CRITTER: Least I didn’t wait for the U.S. Army to get my young ass. Least I had some balls to make a move. Sixteen years old. Three candy bars in my pockets and my thumb in the air.
FLOYD: Went off and turned into a hippie.
CRITTER: I didn’t go off and turn into a hippie. I went to Mexico. I went to Hollywood. To San Francisco.
FLOYD: And come home with a band of hippies.
CRITTER: That’s right. Come home leading a whole commune. I was the scout that led them here.
FLOYD: That was back before you were Critter.
CRITTER: No. I was Critter then. Then I adopted my pagan name. Then, you know, that faded. Crow Man faded. Then I was Critter again.
FLOYD: A band of hippies don’t know their own names. Took your own funny name, didn’t you, Crow Man? You’ll always be Ralph to me. Your commune didn’t last. Rock and Cloud are Sam and Jenny again. Ain’t they.
CRITTER: I believe, perhaps. I haven’t been in touch.
FLOYD: Rock works for the Highway Department and his name is Sam. Cloud is the dispatcher for the sheriff and she’s Jenny again.
CRITTER: The ground was frozen two inches down. I’m surprised. It was warm this afternoon.
FLOYD: Warm tonight, too.
CRITTER: Yeah. Warm enough. But it’s still froze-up in the ground.
FLOYD: You picked a shady little spot is why. You’re all thawed out right over there by the porch.
CRITTER: You oughta know. Huh?
FLOYD: My wife and kids are up in Saskatchewan. I think.
CRITTER: I was a roadie for Frank Zappa.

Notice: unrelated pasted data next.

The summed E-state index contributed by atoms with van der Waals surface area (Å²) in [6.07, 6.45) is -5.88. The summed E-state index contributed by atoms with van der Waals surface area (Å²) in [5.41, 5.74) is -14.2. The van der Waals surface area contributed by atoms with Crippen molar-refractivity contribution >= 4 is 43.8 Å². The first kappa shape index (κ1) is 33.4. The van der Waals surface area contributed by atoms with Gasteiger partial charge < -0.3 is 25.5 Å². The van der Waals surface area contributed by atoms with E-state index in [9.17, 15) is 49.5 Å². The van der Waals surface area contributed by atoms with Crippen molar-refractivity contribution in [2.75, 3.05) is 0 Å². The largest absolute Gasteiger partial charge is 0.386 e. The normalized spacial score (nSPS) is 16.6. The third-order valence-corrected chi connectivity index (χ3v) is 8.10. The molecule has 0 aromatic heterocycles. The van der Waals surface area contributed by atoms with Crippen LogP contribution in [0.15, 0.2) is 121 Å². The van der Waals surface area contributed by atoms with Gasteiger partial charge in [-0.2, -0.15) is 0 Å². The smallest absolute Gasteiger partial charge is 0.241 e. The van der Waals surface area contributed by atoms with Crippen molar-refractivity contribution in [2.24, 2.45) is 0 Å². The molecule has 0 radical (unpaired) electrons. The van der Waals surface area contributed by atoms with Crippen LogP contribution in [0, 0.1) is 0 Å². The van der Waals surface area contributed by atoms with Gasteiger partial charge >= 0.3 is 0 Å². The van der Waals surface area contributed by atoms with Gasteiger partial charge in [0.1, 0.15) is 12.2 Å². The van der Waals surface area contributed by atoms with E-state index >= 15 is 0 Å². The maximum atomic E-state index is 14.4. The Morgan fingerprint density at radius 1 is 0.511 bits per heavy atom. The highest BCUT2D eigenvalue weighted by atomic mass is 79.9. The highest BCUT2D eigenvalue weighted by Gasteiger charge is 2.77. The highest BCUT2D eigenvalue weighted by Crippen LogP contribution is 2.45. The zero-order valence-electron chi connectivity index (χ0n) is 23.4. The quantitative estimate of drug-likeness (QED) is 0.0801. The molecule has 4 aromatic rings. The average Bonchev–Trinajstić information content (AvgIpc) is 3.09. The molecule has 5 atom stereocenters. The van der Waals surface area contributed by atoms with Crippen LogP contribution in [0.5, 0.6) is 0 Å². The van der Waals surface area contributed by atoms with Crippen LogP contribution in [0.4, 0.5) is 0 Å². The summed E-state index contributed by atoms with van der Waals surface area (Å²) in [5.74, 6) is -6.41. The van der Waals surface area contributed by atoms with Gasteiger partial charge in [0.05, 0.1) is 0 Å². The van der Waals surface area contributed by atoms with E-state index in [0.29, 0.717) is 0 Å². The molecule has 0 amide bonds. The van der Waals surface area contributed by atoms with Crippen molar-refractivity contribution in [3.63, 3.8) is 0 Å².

FLOYD:. . . When did he ever go on the road?
CRITTER: I helped out around his house.
FLOYD: Zappa? The rock-and-roll dude?
CRITTER: There’s quite a bit more to his music than rock and roll. Zappa was totally avant-garde. He had a whole European thing going. He dabbled in the French composers.
FLOYD: I’m stunned into silence.
CRITTER: I went to Mexico. I went to Hollywood and San Francisco. I was a roadie for the Mothers of Invention.
FLOYD: The silence continues.
CRITTER: The Mothers of Invention. Zappa’s band.
FLOYD: You weren’t no roadie. Never knew him.
CRITTER: I worked around the grounds in various capacities. I did various chores.
FLOYD: You’re nuttier’n a squirrel turd.
CRITTER: When you work for a rocker in any capacity, that makes you a roadie.
FLOYD: Yep . . . Your brain is diseased. Ever since that plague at the commune.
CRITTER: It wasn’t any plague. It came from the environment.
FLOYD: “It Came from Outer Space.” Starring CRITTER the madman.
CRITTER: From the tailings out of old mining operations up above. The mercury and copper and—the mercury, mostly.
FLOYD: The mercury and the madness.
CRITTER: I know. It was horrible. Have I ever told you that? Or anybody? Have I ever just sat down and admitted how horrible it was?
FLOYD: Your system doesn’t process out the mercury. Once it’s in you, it’s in you. It’s like a curse.
CRITTER: “The Curse of the Mercury Madness.”
FLOYD: It caused you to become psycho. Psycho forever.
CRITTER: You knew me since elementary school. Do I seem any different?
FLOYD: No . . . You always have been psycho, come to think. Maybe you got poisoned way back in the time, and before the time. Maybe you ate a mercury thermometer in the womb.
CRITTER: Everybody said we cooked up a batch of bad acid. We never cooked up any acid. We didn’t know how. Any acid we got, somebody had to hitch to Seattle and pay for it and hitchhike back. Usually they’d eat half of it on the way. We were terrible hippies. We were terrible hippies. After Jim and Jeanine left, we just went to ruin . . . Nobody there to keep us in line . . . Jim and Jeanine . . .